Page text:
In 2020, our mRNA platform played an important role in supporting a rapid response to the global pandemic, and our COVID-19 vaccine is now authorized for use in more than 35 countries. We are actively participating in discussions with multilateral organizations, such as COVAX, to help expand access and protect populations around the world. And, as we advance our pipeline, our commitment to working on multiple levels to optimize the impact of mRNA vaccines and therapeutics is reflected in our Access Principles, which we developed in December 2020.
Additionally, while our intellectual property, or IP, portfolio and expertise uniquely positioned us to respond to the COVID-19 pandemic quickly, we felt a special obligation under the circumstances to use our resources to pledge, while the pandemic continues, that we will not enforce our COVID-19 related patents against those making vaccines intended to combat the pandemic. Further, to eliminate any perceived IP barriers to vaccine development during the pandemic period, upon request we are also willing to license our IP for COVID-19 vaccines to others for the post-pandemic period.
Just as we worked to ensure representation of communities of color and vulnerable populations in the Phase 3 clinical trial of our COVID-19 vaccine (with 37% of participants from diverse communities), we have an ongoing commitment to increasing diversity in our clinical trials. We are already building plans to further engage these populations in upcoming trials for our vaccine candidate against cytomegalovirus, a virus which is responsible for a devasting range of newborn birth defects. We want to help ensure that communities of color and vulnerable populations have confidence and trust in mRNA science and our products as we work to develop vaccines and therapeutics for everyone.
Vaccines continue to be the best hope to control infectious diseases. That’s why we have doubled down on our efforts to make more innovative commercial vaccines as well as public health vaccines widely available by collaborating with foundations and government agencies. We believe it is critically important that the entire field presses forward with research and innovation to make new, safe and effective vaccines a reality.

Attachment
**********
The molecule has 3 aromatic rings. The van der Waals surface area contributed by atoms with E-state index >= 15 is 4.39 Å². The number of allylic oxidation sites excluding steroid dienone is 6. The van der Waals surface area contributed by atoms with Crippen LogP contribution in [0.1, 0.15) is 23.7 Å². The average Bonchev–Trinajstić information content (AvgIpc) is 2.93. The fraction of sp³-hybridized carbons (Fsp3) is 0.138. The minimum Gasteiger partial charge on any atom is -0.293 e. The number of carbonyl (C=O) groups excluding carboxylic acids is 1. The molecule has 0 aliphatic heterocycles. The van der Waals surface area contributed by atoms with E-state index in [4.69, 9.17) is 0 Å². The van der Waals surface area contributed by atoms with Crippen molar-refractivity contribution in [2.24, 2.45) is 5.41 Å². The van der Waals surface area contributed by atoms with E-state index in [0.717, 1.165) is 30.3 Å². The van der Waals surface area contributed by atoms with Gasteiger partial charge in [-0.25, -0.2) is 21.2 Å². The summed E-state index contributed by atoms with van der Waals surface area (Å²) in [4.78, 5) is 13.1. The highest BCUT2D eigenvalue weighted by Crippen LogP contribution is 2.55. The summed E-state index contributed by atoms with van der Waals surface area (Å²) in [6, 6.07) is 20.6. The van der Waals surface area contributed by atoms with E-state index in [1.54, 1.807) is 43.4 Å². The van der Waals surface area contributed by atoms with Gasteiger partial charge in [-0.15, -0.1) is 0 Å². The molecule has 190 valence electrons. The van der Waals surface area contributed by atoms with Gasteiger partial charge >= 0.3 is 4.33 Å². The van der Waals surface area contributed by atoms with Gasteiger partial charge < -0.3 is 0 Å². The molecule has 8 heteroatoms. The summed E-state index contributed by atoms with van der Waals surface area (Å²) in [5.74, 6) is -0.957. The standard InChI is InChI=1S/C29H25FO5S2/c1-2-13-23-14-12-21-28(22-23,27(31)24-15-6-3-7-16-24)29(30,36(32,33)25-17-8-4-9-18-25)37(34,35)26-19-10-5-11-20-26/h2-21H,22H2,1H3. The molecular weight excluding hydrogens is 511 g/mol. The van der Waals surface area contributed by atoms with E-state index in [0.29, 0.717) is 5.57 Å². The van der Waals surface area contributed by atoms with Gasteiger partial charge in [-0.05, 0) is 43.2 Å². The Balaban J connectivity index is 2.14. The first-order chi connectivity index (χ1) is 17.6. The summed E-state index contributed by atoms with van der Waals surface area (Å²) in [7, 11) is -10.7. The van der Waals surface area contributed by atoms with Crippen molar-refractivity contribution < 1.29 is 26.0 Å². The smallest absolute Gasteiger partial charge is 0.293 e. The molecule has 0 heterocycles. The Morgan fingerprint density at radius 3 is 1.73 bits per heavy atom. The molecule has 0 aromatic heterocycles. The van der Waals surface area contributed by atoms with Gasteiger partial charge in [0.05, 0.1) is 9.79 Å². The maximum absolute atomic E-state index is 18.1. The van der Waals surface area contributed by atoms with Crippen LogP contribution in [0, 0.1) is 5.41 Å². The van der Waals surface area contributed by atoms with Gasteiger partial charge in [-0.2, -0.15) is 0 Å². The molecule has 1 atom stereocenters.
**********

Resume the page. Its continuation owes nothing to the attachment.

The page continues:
This year, we published expanded workforce diversity figures for the first time.
Among our Moderna employees, 46 percent are women and 54 percent are men. Among our leadership (which we define as employees at the vice president level and above), at year end 2020, approximately 37 percent are women, an increase from 35 percent in 2019. Additionally, 35 percent of our U.S. employees identify as racially or ethnically diverse as of year-end 2020, an increase from 32 percent in the prior year.
We have instituted regular reporting to our Board of Directors on key diversity metrics, and we have a belonging, inclusion and diversity-focus in every employee engagement survey.
We are proud of our incremental progress but recognize there is still much work to be done. The data alone do not tell the full story around any company’s efforts.
In June 2020, I signed the CEO Action for Diversity & Inclusion pledge and committed to specific actions to cultivate a trusting environment where all ideas are welcomed—and people feel comfortable and empowered to have discussions about diversity and inclusion.
Since then, we have expanded our emphasis on belonging, inclusion & diversity, creating a Conscious Inclusion education series for managers, conducting several internal seminars, panels, and discussions on inclusion, and adding a full-time senior-level role focused on belonging, equity, inclusion and diversity. We also launched a new employee resource group in support of our Black and African American employees, and reinvigorated our Women’s and LGBTQ+ Networks.
We are taking an early step toward achieving net-zero emissions within our U.S. facilities.
In 2021, we have committed to the direct use of renewable energy in our U.S. facilities, and to the extent we are not using renewable energy, we will offset our non-renewable electricity consumption through renewable energy credits (RECs).
We also aim to put Moderna at the forefront of managing the impact of waste from our business and to minimize the natural resources we use, while supporting employees’ efforts to do the same. We will continue to explore ways to ensure that our operations promote long-term sustainability and that we minimize our footprint as we grow.